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Friday, August 07, 2009

The spoiler line sometimes makes it difficult to write these Infinite Summer posts; the thoughts for this one have been percolating for a few weeks but we were never quite where I wanted to be in the book before discussing them. Like Daryl Houston, a lot of my thoughts on this second reading of Infinite Jest are crystalizing around the Steeply/Marathe discussions of the Entertainment, which now seem to me to be organization points for many of the book's broader philosophical themes.

One of the major existential problems being confronted in IJ is the tragedy of embodied consciousness. It's laid out explicitly for us in this week's section beginning on 470, which discusses the (real-life) experiments surrounding the discovery of the p-terminal in the brain:

'Older's earliest subjects were rats, and the results were apparently sobering. The Nu—the Canadians found that if they rigged an auto-stimulation lever, the rat would press the lever to stimulate his p-terminal over and over, thousands of times an hour, over and over, ignoring food and female rats in heat, completely fixated on the lever's stimulation, day and night, stopping only when the rat finally died of dehydration or simple fatigue."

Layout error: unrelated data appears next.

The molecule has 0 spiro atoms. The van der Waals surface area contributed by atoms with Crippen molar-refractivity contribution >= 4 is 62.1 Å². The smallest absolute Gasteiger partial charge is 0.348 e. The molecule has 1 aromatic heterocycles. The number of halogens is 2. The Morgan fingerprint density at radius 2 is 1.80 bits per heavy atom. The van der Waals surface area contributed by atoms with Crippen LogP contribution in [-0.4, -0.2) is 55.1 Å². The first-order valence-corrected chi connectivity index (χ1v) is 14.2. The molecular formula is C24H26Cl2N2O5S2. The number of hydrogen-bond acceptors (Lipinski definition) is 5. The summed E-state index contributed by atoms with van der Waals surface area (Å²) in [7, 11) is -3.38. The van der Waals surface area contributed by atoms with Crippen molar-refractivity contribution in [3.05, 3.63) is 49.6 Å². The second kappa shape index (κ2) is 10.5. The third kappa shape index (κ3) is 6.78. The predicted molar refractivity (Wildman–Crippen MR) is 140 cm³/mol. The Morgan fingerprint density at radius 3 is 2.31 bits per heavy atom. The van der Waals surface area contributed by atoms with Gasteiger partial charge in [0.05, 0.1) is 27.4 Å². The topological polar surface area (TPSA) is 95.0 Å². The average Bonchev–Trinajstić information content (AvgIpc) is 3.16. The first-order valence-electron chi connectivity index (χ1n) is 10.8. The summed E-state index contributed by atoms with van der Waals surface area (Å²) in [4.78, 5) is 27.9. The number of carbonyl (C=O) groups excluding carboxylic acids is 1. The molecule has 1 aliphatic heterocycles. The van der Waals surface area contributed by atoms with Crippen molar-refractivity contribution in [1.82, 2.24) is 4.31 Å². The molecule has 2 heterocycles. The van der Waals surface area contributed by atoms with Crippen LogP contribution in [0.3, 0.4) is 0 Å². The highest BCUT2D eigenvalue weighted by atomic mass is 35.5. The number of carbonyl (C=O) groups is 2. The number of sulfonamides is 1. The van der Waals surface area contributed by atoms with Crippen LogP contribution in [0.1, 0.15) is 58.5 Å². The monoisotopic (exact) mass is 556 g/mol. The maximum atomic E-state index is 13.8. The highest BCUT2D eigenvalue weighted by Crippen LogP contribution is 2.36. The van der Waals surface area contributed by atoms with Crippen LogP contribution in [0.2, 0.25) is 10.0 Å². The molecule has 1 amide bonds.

That pleasure resides inside the brain is, of course, the materialist nexus that links the MacGuffin-like search for the Entertainment with DFW's ruminations on the nature of addiction—both hypertrophic stimulations of the pleasure center that cause abject misery and death.

Scientific materialism sticks a dagger through the heart of humanism, a spike in all our brains. If we are (just) brains, then we are (mere) machines. Highly, indescribably complex machines, sure, but machines. And this can only be understood as a deeply dehumanizing loss for a culture that is so steeped in its own sense of spiritual exceptionalism. It is the ultimate reduction in status. The things that make us feel human—love, music, passion, art—now threaten to recede to nothing after a century of materialist triumph, replaced instead with raw mammalian instinct: a new vision of the human as oversized rat running a maze to pull a lever and get a treat.

Atheism, which is necessarily materialist, necessarily carries with it the bleak and terrible suspicion that you might not even exist in any meaningful sense—a suspicion that, if we are lucky, we don't find ourselves dwelling on for all that much of the time. It's this baseline existential dread that fuels our contemporary anxieties about Pavlovian behaviorism, brainwashing, pharmacological happiness, and soulless bodysnatchers—concepts which threaten us with frightening dehumanization only insofar as we admit they have us pegged.